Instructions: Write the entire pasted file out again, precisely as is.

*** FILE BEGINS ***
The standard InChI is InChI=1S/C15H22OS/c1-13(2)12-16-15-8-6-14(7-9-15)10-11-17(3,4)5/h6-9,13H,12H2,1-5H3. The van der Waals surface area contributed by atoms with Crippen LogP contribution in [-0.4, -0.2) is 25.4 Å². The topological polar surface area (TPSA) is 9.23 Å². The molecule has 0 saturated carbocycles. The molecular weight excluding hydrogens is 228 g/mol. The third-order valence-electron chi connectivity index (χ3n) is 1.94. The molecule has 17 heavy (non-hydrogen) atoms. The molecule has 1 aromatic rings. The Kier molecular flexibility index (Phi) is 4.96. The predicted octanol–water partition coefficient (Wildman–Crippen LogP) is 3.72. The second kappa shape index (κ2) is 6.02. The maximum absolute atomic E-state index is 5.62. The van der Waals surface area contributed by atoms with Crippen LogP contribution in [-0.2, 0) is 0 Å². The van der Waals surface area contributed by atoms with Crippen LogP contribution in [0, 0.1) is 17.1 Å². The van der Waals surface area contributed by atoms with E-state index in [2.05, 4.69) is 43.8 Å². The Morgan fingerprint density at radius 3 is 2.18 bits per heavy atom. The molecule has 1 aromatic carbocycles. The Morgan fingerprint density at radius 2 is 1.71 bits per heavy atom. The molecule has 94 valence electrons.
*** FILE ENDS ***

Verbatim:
The standard InChI is InChI=1S/C15H22OS/c1-13(2)12-16-15-8-6-14(7-9-15)10-11-17(3,4)5/h6-9,13H,12H2,1-5H3. The van der Waals surface area contributed by atoms with Crippen LogP contribution in [-0.4, -0.2) is 25.4 Å². The topological polar surface area (TPSA) is 9.23 Å². The molecule has 0 saturated carbocycles. The molecular weight excluding hydrogens is 228 g/mol. The third-order valence-electron chi connectivity index (χ3n) is 1.94. The molecule has 17 heavy (non-hydrogen) atoms. The molecule has 1 aromatic rings. The Kier molecular flexibility index (Phi) is 4.96. The predicted octanol–water partition coefficient (Wildman–Crippen LogP) is 3.72. The second kappa shape index (κ2) is 6.02. The maximum absolute atomic E-state index is 5.62. The van der Waals surface area contributed by atoms with Crippen LogP contribution in [-0.2, 0) is 0 Å². The van der Waals surface area contributed by atoms with Crippen LogP contribution in [0, 0.1) is 17.1 Å². The van der Waals surface area contributed by atoms with E-state index in [2.05, 4.69) is 43.8 Å². The Morgan fingerprint density at radius 3 is 2.18 bits per heavy atom. The molecule has 1 aromatic carbocycles. The Morgan fingerprint density at radius 2 is 1.71 bits per heavy atom. The molecule has 94 valence electrons.